Figure 7. Principal scheme of the OTA signal generation with the aptasensor based on poly-NR and Au/Boltorn H30® composite.
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Figure 8. Nyquist diagrams of impedance spectra obtained prior to (1) and after addition of 1.0 (2), 10 (3) and 100 (4) nM OTA and the dependence of the charge transfer resistance on the logarithm of the OTA concentration (inset). Measurements in the presence of 0.01 M K3 [Fe(CN)6] and 0.01 M K4 [Fe(CN)6] at 0.235 V vs. Ag/AgCl. Frequency range 0.04 Hz–100 kHz, ac voltage amplitude: 5 mV.
Figure 8. Nyquist diagrams of impedance spectra obtained prior to (1) and after addition of 1.0 (2), 10 (3) and 100 (4) nM OTA and the dependence of the charge transfer resistance on the logarithm of the OTA concentration (inset). Measurements in the presence of 0.01 M K3 [Fe(CN)6] and 0.01 M K4 [Fe(CN)6] at 0.235 V vs. Ag/AgCl. Frequency range 0.04 Hz–100 kHz, ac voltage amplitude: 5 mV.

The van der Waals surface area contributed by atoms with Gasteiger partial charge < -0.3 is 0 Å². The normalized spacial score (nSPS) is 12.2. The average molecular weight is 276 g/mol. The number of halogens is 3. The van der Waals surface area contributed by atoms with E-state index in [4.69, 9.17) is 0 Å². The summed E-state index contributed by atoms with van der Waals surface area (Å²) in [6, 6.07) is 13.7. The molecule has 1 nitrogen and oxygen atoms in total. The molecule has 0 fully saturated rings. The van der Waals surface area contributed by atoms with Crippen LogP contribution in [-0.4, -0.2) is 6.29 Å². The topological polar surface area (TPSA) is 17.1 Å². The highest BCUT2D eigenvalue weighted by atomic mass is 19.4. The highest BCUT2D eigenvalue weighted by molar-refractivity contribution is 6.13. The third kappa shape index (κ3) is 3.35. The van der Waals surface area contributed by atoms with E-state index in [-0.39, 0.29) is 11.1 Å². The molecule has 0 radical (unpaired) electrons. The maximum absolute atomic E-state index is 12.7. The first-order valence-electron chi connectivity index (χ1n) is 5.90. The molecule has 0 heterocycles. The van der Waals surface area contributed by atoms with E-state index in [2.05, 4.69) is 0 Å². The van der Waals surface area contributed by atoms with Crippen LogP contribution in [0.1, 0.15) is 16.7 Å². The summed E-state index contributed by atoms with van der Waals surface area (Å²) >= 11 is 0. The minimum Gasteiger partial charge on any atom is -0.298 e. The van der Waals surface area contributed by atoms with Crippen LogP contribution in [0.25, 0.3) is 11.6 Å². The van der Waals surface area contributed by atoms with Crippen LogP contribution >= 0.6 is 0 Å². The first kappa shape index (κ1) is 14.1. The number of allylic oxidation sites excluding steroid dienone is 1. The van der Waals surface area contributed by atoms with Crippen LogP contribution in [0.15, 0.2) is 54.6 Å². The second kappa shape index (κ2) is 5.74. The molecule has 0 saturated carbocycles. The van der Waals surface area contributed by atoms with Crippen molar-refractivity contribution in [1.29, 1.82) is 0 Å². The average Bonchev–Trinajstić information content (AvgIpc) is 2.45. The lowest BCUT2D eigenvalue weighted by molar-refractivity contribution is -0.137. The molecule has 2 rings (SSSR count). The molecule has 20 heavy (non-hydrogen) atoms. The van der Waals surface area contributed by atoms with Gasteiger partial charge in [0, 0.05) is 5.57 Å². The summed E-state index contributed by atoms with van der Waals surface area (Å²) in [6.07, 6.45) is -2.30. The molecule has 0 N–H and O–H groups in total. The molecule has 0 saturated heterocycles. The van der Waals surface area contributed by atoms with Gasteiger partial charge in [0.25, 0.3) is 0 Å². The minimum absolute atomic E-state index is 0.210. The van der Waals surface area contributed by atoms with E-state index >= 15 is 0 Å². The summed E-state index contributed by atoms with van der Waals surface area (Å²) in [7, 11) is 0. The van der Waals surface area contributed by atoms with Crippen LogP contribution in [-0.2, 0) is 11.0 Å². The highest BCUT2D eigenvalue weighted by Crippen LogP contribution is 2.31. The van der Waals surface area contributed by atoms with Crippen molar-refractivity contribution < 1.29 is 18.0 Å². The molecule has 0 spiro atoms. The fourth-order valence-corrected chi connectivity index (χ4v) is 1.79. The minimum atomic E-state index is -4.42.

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Table 1. Electrochemical parameters of ferricyanide reduction on the Au electrode modified with various coatings. K3 [Fe(CN)6] 10 mM, HEPES buffer, pH 7.0.
Table 1. Electrochemical parameters of ferricyanide reduction on the Au electrode modified with various coatings. K3 [Fe(CN)6] 10 mM, HEPES buffer, pH 7.0.
Electrode Pre-treatmentModifierk0, cm/sαnaRelative Surface Area, %
No treatmentPoly-NR0.00140.34110
AnodizationPoly-NR—Au/Boltorn H300.01200.51175
No treatmentPoly-NR—Au/Boltorn H300.00800.48120
No treatmentPoly-NR—Boltorn H300.00050.3380
Table 2. Analytical characteristics of electrochemical aptasensors for OTA detection.
Table 2. Analytical characteristics of electrochemical aptasensors for OTA detection.
Signal DetectionConc. Range, LODReference
Methylene Blue as a label0.1–1000 pg/mL, LOD 0.095 pg/mL[38]
Methylene blue as label, aptamer on Au nanoparticles0.1–20 ng/mL[60]
Tetramethylbenzidine oxidation in sandwich assay with peroxidase label1–20 pg/mL, LOD 0.4 pg/mL[61]
Hydroquinone oxidation in competitive assay with peroxidase and magnetic separation0.78–8.74 ng/mL, LOD 0.07 ng/mL[62]
Methylene Blue oxidation, indirect competitive assay with peroxidase label and magnetic separationLOD 1.1 ng/mL[63]
Ret, aptamer chemisorbed on Au electrode0.04–40 ng/mL, LOD 0.048–0.16 ng/mL[64]
Ret, aptamer immobilized on Ag nanoparticles0.12–12 ng/mL, LOD 0.02 ng/mL[65]
Ret, aptamer immobilized on Au/Boltorn H30® composite0.4–40 ng/mL, LOD 8 pg/mLThis work